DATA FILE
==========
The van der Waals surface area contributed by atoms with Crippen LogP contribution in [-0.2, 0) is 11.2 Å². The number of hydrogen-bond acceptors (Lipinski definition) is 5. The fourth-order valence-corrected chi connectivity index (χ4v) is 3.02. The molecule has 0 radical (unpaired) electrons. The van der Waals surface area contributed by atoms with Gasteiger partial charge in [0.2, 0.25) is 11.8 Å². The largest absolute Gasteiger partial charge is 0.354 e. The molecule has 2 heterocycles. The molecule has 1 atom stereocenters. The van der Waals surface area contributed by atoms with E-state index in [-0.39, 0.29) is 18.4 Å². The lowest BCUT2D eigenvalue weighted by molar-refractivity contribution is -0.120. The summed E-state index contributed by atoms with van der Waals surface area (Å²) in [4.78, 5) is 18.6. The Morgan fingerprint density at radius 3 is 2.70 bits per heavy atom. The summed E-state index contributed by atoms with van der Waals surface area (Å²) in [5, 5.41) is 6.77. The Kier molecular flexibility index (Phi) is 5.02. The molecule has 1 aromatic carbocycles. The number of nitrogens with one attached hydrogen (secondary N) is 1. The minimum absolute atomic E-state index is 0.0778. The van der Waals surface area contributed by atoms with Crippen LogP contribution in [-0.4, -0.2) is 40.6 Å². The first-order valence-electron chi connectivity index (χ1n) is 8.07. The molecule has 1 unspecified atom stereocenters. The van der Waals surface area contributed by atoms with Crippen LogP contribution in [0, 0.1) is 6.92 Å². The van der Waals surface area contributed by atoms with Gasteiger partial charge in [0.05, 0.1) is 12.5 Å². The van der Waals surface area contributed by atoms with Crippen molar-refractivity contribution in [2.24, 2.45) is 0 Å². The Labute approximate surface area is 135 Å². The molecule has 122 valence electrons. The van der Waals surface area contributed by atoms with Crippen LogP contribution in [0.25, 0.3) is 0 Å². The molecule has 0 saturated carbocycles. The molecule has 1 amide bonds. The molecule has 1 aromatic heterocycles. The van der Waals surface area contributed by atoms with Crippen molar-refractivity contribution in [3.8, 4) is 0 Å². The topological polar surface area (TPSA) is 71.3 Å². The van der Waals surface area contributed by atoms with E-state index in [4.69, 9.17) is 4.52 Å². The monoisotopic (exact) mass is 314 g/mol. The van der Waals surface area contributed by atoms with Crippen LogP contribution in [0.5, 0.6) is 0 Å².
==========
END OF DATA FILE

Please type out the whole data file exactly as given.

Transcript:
The van der Waals surface area contributed by atoms with Crippen LogP contribution in [-0.2, 0) is 11.2 Å². The number of hydrogen-bond acceptors (Lipinski definition) is 5. The fourth-order valence-corrected chi connectivity index (χ4v) is 3.02. The molecule has 0 radical (unpaired) electrons. The van der Waals surface area contributed by atoms with Gasteiger partial charge in [0.2, 0.25) is 11.8 Å². The largest absolute Gasteiger partial charge is 0.354 e. The molecule has 2 heterocycles. The molecule has 1 atom stereocenters. The van der Waals surface area contributed by atoms with E-state index in [-0.39, 0.29) is 18.4 Å². The lowest BCUT2D eigenvalue weighted by molar-refractivity contribution is -0.120. The summed E-state index contributed by atoms with van der Waals surface area (Å²) in [4.78, 5) is 18.6. The Morgan fingerprint density at radius 3 is 2.70 bits per heavy atom. The summed E-state index contributed by atoms with van der Waals surface area (Å²) in [5, 5.41) is 6.77. The Kier molecular flexibility index (Phi) is 5.02. The molecule has 1 aromatic carbocycles. The number of nitrogens with one attached hydrogen (secondary N) is 1. The minimum absolute atomic E-state index is 0.0778. The van der Waals surface area contributed by atoms with Crippen LogP contribution in [-0.4, -0.2) is 40.6 Å². The first-order valence-electron chi connectivity index (χ1n) is 8.07. The molecule has 1 unspecified atom stereocenters. The van der Waals surface area contributed by atoms with Crippen LogP contribution in [0, 0.1) is 6.92 Å². The van der Waals surface area contributed by atoms with Gasteiger partial charge in [0.05, 0.1) is 12.5 Å². The van der Waals surface area contributed by atoms with Crippen molar-refractivity contribution in [2.24, 2.45) is 0 Å². The Labute approximate surface area is 135 Å². The molecule has 122 valence electrons. The van der Waals surface area contributed by atoms with Crippen LogP contribution in [0.25, 0.3) is 0 Å². The molecule has 0 saturated carbocycles. The molecule has 1 amide bonds. The molecule has 1 aromatic heterocycles. The van der Waals surface area contributed by atoms with Crippen molar-refractivity contribution in [3.8, 4) is 0 Å². The topological polar surface area (TPSA) is 71.3 Å². The van der Waals surface area contributed by atoms with E-state index in [4.69, 9.17) is 4.52 Å². The monoisotopic (exact) mass is 314 g/mol. The van der Waals surface area contributed by atoms with Crippen LogP contribution in [0.5, 0.6) is 0 Å².